There are three types of equilibrium: stable, unstable and neutral. Equilibrium is a state of balance. An object is in a state of equilibrium when the forces acting on it are equal from both sides.
Equilibrium can be used by analysts to describe the state of the economy. More often, however, the different types are used in reference to objects or matter.
- Stable equilibrium This type of equilibrium occurs when the object returns to its original position after being disturbed. This happens because the object's center of gravity is below the point at which it is suspended or supported. An example is a book laying flat on a table.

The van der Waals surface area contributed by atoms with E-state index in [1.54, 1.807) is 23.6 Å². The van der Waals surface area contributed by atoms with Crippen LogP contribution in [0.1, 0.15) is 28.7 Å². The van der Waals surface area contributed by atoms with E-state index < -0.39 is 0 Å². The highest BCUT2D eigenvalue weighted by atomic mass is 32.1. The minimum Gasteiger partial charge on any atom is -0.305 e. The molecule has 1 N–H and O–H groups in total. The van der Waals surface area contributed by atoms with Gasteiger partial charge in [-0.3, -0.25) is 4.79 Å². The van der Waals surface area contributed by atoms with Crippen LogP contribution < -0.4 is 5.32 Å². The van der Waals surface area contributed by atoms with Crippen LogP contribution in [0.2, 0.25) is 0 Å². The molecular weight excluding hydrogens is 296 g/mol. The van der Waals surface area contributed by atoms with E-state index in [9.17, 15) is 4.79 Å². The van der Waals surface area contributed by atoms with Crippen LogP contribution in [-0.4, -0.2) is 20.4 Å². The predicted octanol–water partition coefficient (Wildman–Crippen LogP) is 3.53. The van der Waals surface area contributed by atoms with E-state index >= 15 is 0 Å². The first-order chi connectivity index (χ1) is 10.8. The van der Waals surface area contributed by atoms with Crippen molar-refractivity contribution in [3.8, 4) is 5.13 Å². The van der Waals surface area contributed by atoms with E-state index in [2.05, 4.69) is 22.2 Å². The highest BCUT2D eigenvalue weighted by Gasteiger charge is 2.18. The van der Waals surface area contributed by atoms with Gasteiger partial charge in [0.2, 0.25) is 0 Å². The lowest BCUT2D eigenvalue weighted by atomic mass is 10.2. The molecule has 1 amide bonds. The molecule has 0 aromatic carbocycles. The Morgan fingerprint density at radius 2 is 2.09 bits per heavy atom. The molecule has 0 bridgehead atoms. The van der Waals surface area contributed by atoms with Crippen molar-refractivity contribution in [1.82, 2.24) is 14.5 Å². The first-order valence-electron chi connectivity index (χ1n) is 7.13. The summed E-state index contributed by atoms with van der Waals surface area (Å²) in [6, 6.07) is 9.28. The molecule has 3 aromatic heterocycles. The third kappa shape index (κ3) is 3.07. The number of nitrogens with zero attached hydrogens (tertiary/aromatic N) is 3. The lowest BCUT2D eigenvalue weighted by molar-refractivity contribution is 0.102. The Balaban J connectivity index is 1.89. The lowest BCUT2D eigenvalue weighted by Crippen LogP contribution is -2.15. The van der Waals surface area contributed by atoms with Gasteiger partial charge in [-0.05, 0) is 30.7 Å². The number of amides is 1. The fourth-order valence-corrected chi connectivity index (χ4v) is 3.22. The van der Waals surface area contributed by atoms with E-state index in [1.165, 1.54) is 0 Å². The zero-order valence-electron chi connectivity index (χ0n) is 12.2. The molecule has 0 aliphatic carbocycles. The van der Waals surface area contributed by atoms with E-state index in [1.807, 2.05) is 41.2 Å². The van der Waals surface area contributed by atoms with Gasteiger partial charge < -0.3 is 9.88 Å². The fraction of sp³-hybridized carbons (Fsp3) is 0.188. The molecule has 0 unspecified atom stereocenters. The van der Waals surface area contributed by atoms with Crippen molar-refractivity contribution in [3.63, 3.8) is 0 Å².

- Unstable equilibrium When the object's center of gravity is above the point at which it is supported or suspended, it has unstable equilibrium. In this case, the object never returns to its original position but rather continually moves to new positions. An example would be a ball on top of a spherical object.
- Neutral equilibrium When forces move an object slightly, and then it stops moving, that is neutral equilibrium. The center of gravity lies directly at the point of support or suspension. An example of this is rolling a ball slightly so it stops soon after the movement begins.